Not long ago I posted about our 4 beloved fur-babies. I wanted to introduce them and talk a about how I thought they were going to handle their transition to RV living. The thought of living in an RV with dogs on a full-time basis is daunting, but our pups are chihuahuas so I wasn’t too concerned that they would feel cramped. In fact, chihuahuas tend to feel more comfortable in smaller spaces. My biggest concern was for Jack, our diabetic dog. Over the course of a year he got his diagnosis and became blind.
A Short Post
Little did I know when I posted about Ruby, Floyd, Jack and Saige that just a few weeks later we would lose Jack. Jack (aka Jackie Boy) is our diabetic dog. If you’re a dog owner and you are reading this, then I am sure you can empathize with my sadness over his untimely passing.
Jack came to us as a rescue two years ago. He was the sweetest, most loving little guy I have ever met in my life. Jack adored us, and we adored him. He was my love bug. When he came into our home for the first time, we weren’t looking for a third dog, but there was something so special about him – we knew he had a place in our home and heart for Jack.
Our kids finally had a dog who would let them do anything with him! Being the placid, laid-back doggy that he was, Jack would allow Wyatt and Reese to cuddle him, stroke him, kiss him and carry him. He loved all of the love and attention. Our family and friends instantly adored him. We could always rely on Jack for a snuggle.
We went on a family trip to Ireland in 2015, and when we came back, we noticed that Jack had lost the weight that he had gained over his first year with us. We had been gone for 3 weeks, and we got quite a shock when we saw him. Even more noticeable was how sad he seemed. Gone were the days that he loved to be snuggled. Instead, he would find a quiet spot on the cold floor and sleep. Jack was a different dog.
We first thought that he had been sad that we had left. But he didn’t ever snap out of his melancholy mood. And then, the peeing commenced. And not just a little bit. Rivers of pee, all over the house. We couldn’t understand why he had gone from an obedient, house-trained pet to a shadow of his former self.
Here are a few of the symptoms that Jack exhibited:
- Huge puddles of sticky urine
- Wanting to lay on cool floors
- Not wanting to be touched
- Excessive water drinking
- Sudden and extreme weight loss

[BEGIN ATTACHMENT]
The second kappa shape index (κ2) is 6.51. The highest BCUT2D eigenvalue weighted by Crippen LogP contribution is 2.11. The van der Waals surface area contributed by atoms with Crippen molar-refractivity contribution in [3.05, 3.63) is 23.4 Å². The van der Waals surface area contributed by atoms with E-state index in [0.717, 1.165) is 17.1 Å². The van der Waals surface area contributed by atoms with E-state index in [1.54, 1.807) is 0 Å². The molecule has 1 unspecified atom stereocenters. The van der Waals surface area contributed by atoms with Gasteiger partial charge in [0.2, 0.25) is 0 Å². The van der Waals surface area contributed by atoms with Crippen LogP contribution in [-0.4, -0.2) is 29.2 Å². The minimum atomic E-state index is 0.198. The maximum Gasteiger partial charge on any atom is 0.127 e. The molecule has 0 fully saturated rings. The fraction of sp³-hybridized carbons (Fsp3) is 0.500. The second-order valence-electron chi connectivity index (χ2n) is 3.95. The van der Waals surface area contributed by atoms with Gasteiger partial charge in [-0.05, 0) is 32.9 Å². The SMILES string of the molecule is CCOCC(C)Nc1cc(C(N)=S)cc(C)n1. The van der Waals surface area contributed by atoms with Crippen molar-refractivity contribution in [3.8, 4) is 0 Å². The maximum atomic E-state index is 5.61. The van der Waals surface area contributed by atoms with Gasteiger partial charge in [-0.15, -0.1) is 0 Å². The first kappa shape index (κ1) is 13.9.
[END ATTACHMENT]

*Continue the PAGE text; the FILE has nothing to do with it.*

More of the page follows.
Diagnosis & Treatment
After several trips to the vets, Jack was diagnosed with canine diabetes. He was officially a diabetic dog. It was a relief to know that it was a treatable condition and after plenty of frantic googling, I came to understand that he would have a perfectly normal quality of life. We tried him on pills, but they didn’t do anything to improve his state, so we began with insulin shots.
Jack was almost instantly back to himself. Happy, tail wagging, enjoying life and love. We were all so happy to have him back to normal. I can’t say that he looked forward to his shots each morning, but he always enjoyed his chicken treat right afterwards!
Shortly after his diagnosis, our wee diabetic dog went blind. Our vet was surprised that it happened so quickly, as Jack is a young dog. But unfortunately, he lost his sight over a matter of weeks. I went into sympathy over-drive as I could see that the process was painful for him. He would moan, whimper and rub his face. Jack couldn’t sleep or relax well; it seemed like he was in pain. During one evening, his pain was so intense that we had to give him Tramadol just so he could get relief and some sleep.
A few weeks of discomfort passed and he seemed to adjust to his new situation. He looked peaceful and although I can’t say we loved his new habit of barking like a crazy dog, I was glad to see him settled into his new norm.
That didn’t last for long though. several more months went by and ever so slowly, Jack’s other symptoms also began to re-appear. He didn’t seem to be that contented. He seemed sad. The indoor peeing started all over again. Combining all this with him knocking his head on anything and everything, and the never-ending barking – Jack was not a happy camper.
We upped his medicine and hoped that our diabetic dog would stabilize again.
Hitting The Wall
But on April 28th, Jack passed away from diabetic complications. That morning, we awoke to see that Jack had had a rough night. He had vomited and pooped through the night. And just lay in it. 🙁 He was lethargic as I gave him a bath. By the time I was ready to go to work, he was wagging his tail, so I put it down to something he had eaten.
Not even an hour later, I got a call from my employee to tell me that Jack was having a seizure. He became unable to control his body temperature, and passed away just a few short hours later. I think I’m still in shock. We expected to have our Jackie Boy around for many years to come. Saige is not too sure where her place is in society anymore; we miss his energy in our home.
We are all so sad, and we miss him so much.
Even though I am SO sad to have lost him, I’m so grateful that I got to have Jack in my life, even though it was for 2 short years. He was such a cool little guy. Jack had the biggest heart, and showed so much affection to everyone. Sharing his story here may help another family recognize some diabetic dog symptoms.
While losing a pet is an awful thing, the joy and happiness that they bring to our lives far outweighs the pain of their loss.
I took this photo of Jack just a couple of nights before he passed away. He was in his happy place; on my lap and enjoying the feeling of the breeze on his whiskers.
We miss you Jackie Boy.